“Goldman was born twenty-five miles from Reading in Wernersville, Pennsylvania. He became an apprentice in photography in 1876 and worked for a number of Reading photographers over the next fifteen years before setting up his own business in the city that he maintained until his death in 1922 … He served as the treasurer of the Photographer’s Association of the Middle Atlantic States. Goldman was also a 32° Mason, a Shriner, a member of the Elks, and an Odd Fellow. His 1922 obituary stated, ‘‘Billy’ Goldman, as his host of friends knew him, was one of the most popular and lovable men we have ever met and his death will be felt by many’. In short, Goldman was seen as a pillar of society.
There were, however, two individuals in one. First there was William I. Goldman the upstanding local photographer who documented the citizens, their weddings, and social occasions. Then there was Billy Goldman, man of his times and its appetites, who we now know, used his camera, in secret, to capture the feminine beauty of the prostitutes who worked in his city.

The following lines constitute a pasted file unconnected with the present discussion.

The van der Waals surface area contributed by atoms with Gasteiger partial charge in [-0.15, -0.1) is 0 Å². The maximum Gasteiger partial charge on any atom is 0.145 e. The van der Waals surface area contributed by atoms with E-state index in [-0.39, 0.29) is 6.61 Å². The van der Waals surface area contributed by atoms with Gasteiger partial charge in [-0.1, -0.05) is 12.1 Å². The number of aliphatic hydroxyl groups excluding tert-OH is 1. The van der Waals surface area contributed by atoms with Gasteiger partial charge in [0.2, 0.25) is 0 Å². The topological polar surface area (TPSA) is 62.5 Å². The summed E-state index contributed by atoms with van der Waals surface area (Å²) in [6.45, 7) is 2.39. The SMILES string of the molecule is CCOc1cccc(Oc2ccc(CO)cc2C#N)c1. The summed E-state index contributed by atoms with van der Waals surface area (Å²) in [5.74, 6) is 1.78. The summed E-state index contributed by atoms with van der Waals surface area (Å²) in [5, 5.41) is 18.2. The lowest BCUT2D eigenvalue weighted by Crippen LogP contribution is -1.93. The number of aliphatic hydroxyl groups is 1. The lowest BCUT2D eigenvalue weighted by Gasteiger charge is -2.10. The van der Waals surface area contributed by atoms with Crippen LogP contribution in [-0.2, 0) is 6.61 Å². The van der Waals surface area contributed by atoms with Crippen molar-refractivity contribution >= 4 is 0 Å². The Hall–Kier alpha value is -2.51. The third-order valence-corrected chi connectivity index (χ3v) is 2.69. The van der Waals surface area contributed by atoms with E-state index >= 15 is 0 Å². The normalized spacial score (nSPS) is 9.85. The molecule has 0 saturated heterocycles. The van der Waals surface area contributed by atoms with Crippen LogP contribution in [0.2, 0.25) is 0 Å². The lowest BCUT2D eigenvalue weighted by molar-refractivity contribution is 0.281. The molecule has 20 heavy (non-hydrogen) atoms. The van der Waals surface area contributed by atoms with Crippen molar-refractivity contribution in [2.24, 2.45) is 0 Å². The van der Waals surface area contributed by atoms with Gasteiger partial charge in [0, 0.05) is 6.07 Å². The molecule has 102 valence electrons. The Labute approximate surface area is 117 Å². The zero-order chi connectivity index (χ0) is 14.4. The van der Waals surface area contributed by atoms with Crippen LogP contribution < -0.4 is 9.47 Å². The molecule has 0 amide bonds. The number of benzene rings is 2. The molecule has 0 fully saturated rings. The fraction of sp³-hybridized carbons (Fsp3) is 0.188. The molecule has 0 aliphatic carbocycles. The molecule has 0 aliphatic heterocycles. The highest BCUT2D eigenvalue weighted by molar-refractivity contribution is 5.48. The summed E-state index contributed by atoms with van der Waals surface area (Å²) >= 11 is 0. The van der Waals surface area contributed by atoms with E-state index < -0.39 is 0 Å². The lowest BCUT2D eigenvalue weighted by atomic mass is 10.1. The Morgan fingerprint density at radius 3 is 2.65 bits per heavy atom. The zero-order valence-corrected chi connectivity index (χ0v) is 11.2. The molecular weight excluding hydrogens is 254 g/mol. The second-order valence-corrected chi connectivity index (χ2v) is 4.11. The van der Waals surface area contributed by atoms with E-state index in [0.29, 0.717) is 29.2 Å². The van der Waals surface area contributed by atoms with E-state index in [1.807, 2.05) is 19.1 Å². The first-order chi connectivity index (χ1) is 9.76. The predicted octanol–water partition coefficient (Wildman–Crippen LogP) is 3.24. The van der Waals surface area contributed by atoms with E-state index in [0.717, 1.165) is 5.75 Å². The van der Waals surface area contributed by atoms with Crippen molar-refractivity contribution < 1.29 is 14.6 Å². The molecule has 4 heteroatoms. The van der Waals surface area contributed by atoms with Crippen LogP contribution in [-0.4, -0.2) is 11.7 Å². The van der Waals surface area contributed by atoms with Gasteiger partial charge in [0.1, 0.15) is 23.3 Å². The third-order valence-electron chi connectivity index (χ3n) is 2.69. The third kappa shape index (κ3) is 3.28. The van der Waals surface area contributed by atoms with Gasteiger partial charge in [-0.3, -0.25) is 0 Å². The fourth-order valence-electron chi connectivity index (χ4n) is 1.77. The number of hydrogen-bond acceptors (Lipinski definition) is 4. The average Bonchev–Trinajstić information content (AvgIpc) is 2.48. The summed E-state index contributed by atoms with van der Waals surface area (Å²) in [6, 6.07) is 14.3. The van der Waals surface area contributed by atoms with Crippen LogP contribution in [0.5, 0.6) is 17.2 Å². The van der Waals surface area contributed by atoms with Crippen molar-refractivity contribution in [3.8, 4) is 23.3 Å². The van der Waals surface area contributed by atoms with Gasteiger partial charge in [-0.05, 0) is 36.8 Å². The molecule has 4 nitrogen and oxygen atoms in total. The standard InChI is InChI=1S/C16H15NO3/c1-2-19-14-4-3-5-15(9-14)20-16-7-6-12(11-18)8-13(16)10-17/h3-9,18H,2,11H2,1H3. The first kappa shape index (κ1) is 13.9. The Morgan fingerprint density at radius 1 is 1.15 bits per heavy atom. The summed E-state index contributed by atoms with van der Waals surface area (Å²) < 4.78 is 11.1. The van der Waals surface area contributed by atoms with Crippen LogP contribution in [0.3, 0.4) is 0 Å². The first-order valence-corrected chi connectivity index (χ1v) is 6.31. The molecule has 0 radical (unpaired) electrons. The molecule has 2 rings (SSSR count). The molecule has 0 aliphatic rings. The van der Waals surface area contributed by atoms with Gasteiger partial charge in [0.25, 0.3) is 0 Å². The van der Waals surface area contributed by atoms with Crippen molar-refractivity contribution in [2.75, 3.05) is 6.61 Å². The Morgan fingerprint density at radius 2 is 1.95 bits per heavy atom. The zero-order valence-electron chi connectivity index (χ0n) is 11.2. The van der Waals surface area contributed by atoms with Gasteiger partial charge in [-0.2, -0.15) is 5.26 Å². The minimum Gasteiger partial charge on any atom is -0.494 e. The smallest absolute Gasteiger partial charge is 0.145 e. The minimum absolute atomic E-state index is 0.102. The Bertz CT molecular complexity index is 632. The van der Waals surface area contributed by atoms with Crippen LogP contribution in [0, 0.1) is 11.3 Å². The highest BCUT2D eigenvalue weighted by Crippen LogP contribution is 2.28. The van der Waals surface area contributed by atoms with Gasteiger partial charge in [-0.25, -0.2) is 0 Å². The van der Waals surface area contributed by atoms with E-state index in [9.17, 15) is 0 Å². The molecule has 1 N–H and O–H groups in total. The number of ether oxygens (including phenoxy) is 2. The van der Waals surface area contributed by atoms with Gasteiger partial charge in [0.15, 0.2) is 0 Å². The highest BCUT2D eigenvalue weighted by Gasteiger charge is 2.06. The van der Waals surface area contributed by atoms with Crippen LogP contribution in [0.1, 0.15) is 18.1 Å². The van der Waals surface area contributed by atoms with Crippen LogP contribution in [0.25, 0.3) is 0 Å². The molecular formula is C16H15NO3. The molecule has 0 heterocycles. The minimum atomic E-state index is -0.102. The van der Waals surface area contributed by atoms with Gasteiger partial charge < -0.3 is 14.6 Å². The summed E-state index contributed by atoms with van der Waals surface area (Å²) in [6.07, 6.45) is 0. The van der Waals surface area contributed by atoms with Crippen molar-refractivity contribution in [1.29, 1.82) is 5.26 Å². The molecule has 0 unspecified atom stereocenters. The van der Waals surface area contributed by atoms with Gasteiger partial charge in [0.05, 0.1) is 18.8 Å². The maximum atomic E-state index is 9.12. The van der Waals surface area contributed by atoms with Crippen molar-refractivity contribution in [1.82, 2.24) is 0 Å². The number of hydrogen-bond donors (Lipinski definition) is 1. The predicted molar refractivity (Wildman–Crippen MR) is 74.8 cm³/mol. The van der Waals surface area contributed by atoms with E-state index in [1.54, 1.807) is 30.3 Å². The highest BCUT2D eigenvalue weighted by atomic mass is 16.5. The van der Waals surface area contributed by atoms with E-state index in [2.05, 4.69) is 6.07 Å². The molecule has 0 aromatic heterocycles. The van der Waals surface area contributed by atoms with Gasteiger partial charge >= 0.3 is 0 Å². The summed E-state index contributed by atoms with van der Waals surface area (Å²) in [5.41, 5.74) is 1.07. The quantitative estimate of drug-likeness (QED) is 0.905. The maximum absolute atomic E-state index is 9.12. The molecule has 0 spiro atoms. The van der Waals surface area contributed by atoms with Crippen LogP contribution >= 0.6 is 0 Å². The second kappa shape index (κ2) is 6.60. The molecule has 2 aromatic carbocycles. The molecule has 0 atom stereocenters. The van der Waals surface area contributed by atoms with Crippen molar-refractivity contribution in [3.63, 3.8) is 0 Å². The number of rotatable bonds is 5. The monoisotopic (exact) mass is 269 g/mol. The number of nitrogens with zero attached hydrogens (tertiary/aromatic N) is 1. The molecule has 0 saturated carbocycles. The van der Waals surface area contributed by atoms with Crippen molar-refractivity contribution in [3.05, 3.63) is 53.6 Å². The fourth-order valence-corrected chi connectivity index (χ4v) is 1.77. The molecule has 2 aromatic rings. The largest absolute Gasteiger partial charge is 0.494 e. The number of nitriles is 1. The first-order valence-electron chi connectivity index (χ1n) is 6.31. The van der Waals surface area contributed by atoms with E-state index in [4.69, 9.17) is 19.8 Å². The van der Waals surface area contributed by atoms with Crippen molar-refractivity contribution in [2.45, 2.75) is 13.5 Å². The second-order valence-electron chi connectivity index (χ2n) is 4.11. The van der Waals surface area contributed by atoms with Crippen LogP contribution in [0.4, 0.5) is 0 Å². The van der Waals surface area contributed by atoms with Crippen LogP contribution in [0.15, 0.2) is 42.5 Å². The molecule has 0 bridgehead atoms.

At this time, the mere suggestion of a woman posing naked for a painter, much less a photographer was beyond scandalous. The one woman that might not have had a second thought about posing, for the right price, was a prostitute. It is impossible to know when they first met, but Billy Goldman’s photographic studio on Penn Street was less than a ten-minute walk from Sallie’s house of ill repute at North 8th and Walnut.
Why did Goldman take these particular photographs? It is evident from searches through archives in Pennsylvania that Goldman did not distribute or sell them publicly. Speculation that the albums in which the photographs were originally housed might have served as a visual menu to allow clients of Sallie’s brothel to select a prostitute of their choice is untenable. The women came and went with a frequency that would not allow the albums to be kept up to date and used in this manner.
With an upstanding reputation to protect, it seems clear that Goldman ultimately made this assemblage of photographs for his personal pleasure. He then lovingly mounted them in albums to be hidden away from prying eyes. As we have seen in his own photographs, Goldman shared these albums with the women who sat for his camera but otherwise it can be assumed they remained a secret until now.”
*Excerpted from Robert Flynn Johnson’s introduction for the book “Working Girls” (An American Brothel, Circa 1892: The Secret Photographs of William Goldman). Gliteratti Editions, 2018. pp. 35-37.